I was going to offer this as a full download, but it's a bit dodgy due to the source
backup I made in 2003. The disc proved defective and I no longer own the LP
(well I do, but it's a very bad condition LP) I sourced the CD from.
I could only play this back on a 1st gen Sony Playstation with the great
analogue audio circuit. You can hear the clipped parts that sound like
slight skips. Other CD players cannot read this CD at all, the PS-1 did a commendable
job. I had to play it real time and re-capture on my Pismo.
Because of these factors, I am only releasing it as a curiosity and a video
to accompany this post and the links within other Passing Fancy related
articles on freqazoidiac.
The video (compiled by oatstao)
in 2 parts is the full album with a few edits to make it fit two 15minute
Summer 1968 :
Tuesday's Children was formed in Toronto a year ago
and is sure to catch the ear of the record buyer who
is in tune to today's sound, styles swinging from rock
to west coast jazz to honky tonk.
Addendum 2011 :
These tracks are from the Suzanne Recording Sessions
released a year after the recording date by the
recomposition label Birchmount Records from Toronto Canada.
One of the spooky gems is an instrumental version
of " YOU TRY " with Suzannes leaked voice floats
in like a dub spirit, and I am referring to this
vibe because of the atmosphere they pull off the
striking medly of "Spooky / Going out of my head ".
Aside from the unique cover material, the music was
written, arranged, and performed by Greg Hambleton
(likely his brother Fergus) and some members of A
Passing Fancy, one of Canadas most revered 1960's
Psychedelic Pop groups which only released one LP on
the obscure label BOO (sold mostly out of a Toronto
Record Shoppe) and others who are not credited .
In retrospect, it would make sense that the Birchmount
recordings were Demos when they were shopping for
Major Label Deals (Fergus eventually signed to Capitol.)
Hearing the oft. covered ‚"I believe in sunshine" in an
almost prototypical form, it's a real treat with that
parlor piano banging. Makes me think this band is the
Bar band of the Hambletons with friends backing them up.
A real nice balance of covers going the gamut of styles.
Real hammond organ and some sweet distorted fuzz on a
few tracks for some spice.
~procured by freqazoidiac 2011 -
No players listed except in song title
credits : G.Hambleton, J. hartford,
Lennon' McCartney, Clyde Otis,
R. Mathison, Buie- Cobb Gordy,
Marsh-Wiber-Blackburn, Popp, Cour
- converted from orig vinyl : firstname.lastname@example.org 2003
some information about Passing Fancy below from :
Wow, here's one where the hype doesn't do the band
or their album justice.
In most cases a band typically releases a couple
of tracks for a small independent label, before
being discovered by a major label which then
promotes them into oblivion. Toronto's A
Passing Fancy opted to do it ass-backwards.
Formed in 1967 and originally known as The Dimensions,
this outfit was built around the talents of singer/guitarist
Jay Tefler and bassist Fergus Hambleton. Switching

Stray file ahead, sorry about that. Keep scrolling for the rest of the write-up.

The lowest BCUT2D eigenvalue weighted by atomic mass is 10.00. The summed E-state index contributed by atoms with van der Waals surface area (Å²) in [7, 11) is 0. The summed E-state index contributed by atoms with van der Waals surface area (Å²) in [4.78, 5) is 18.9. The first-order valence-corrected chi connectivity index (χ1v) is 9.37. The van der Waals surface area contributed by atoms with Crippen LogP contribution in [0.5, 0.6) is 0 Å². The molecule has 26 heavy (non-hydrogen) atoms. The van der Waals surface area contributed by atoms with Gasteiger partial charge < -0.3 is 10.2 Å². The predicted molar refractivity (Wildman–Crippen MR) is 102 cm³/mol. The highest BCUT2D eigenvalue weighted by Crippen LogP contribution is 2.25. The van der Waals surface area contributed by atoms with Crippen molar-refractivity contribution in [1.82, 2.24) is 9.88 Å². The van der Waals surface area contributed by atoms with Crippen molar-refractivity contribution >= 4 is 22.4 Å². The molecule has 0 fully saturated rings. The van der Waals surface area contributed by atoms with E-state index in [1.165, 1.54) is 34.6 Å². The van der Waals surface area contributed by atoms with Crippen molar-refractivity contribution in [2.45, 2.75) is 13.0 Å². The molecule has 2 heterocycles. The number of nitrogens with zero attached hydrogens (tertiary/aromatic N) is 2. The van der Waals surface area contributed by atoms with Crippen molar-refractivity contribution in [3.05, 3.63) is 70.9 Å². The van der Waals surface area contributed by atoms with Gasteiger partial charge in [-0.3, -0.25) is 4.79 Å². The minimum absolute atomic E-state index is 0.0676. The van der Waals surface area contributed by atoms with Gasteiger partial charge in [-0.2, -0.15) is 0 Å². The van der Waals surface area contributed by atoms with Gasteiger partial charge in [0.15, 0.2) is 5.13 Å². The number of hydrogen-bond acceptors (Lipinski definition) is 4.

their name to the infinitely hipper 'A Passing Fancy',
the group achieved their initial successes playing
Toronto's club circuit, including a headlining stint
at the 1967 Toronto Expo. The resulting publicity
saw them 'discovered' by Columbia Records, which
subsequently released a string of four outstanding
- 1967's 'I'm Losing You' b/w 'A Passing Fancy'
(Columbia catalog number C4-2729)
- 1967's 'You're Going Out of Your Mind'
b/w 'Sounds Silly' (Columbia catalog number C4-2755)
- 1967's 'I Believe In Sunshine'
b/w 'She Phoned' (Columbia catalog number C4-2767)
- 1968's 'People In Me' b/w 'Spread Out'
(Columbia catalog number C4-2772)
Here's where it gets weird. In spite of the
fact all four singles hit the Canadian charts,
Columbia elected not to release an album, and
by mid-1968 the band were without a recording
contract. Back to the independents ...
The group signed with the small, Toronto-based
Boo Records which promptly released the cleverly
titled "A Passing Fancy". Produced by John Cirvine,
the album served to compile the 'A' and 'B' sides
from the four earlier singles, along with four
new tracks - 'Island', 'Your Trip', ' Little Boys
for Little Girls' and 'Under the Bridge'. As a
compilation the album's quite diverse with the band
showcasing an almost chameleon-like adaptability.
Largely penned by Tefler and April Blackwood (?),
tracks such as the slashing 'I'm Losing Tonight'
and 'People In Me' are first-rate garage rock.
The title track, the annoyingly catchy
'I Believe In Sunshine' and 'Island' showcase a
top-40 pop feel, while 'You're Going Out of My Mind'
and 'Spread Out' find the band immersed in wild
psychedelics. Frequently diversity equates
to lack of focus, but in this case it simply
makes a great album even better. In fact, the
only real disappointment is the bland and tame
ballad 'Sounds Silly'. Elsewhere Boo tapped
'Island' b/w 'Your Trip' for the group's fifth and
final single (Boo catalog number 684). Unfortunately,
as a small regional label Boo was unable to support
the album nationally (explaining why it's relatively
rare and the asking price), and even though the
LP generated strong reviews, by the end of the
year the band had called it quits.
involved memembers :
- Ron Forster - vocals, lead guitar
- Fergus Hambleton - vocals, bass
- Rick Mann - bass
- Louis Pratile - drums
- Brian Price - keyboards
- Phil Seon - lead guitar
- Brian Smith - rhythm guitar
- Jay Telfer - vocals, rhythm guitar
- Dan Troutman - bass
- Steve Wilson - drums
- The Ginger Group (Fergus Hambleton)
- Fergus Hambleton (solo efforts)
- The Sattalites (Fergus Hambleton)
- Jay Telfer (solo efforts)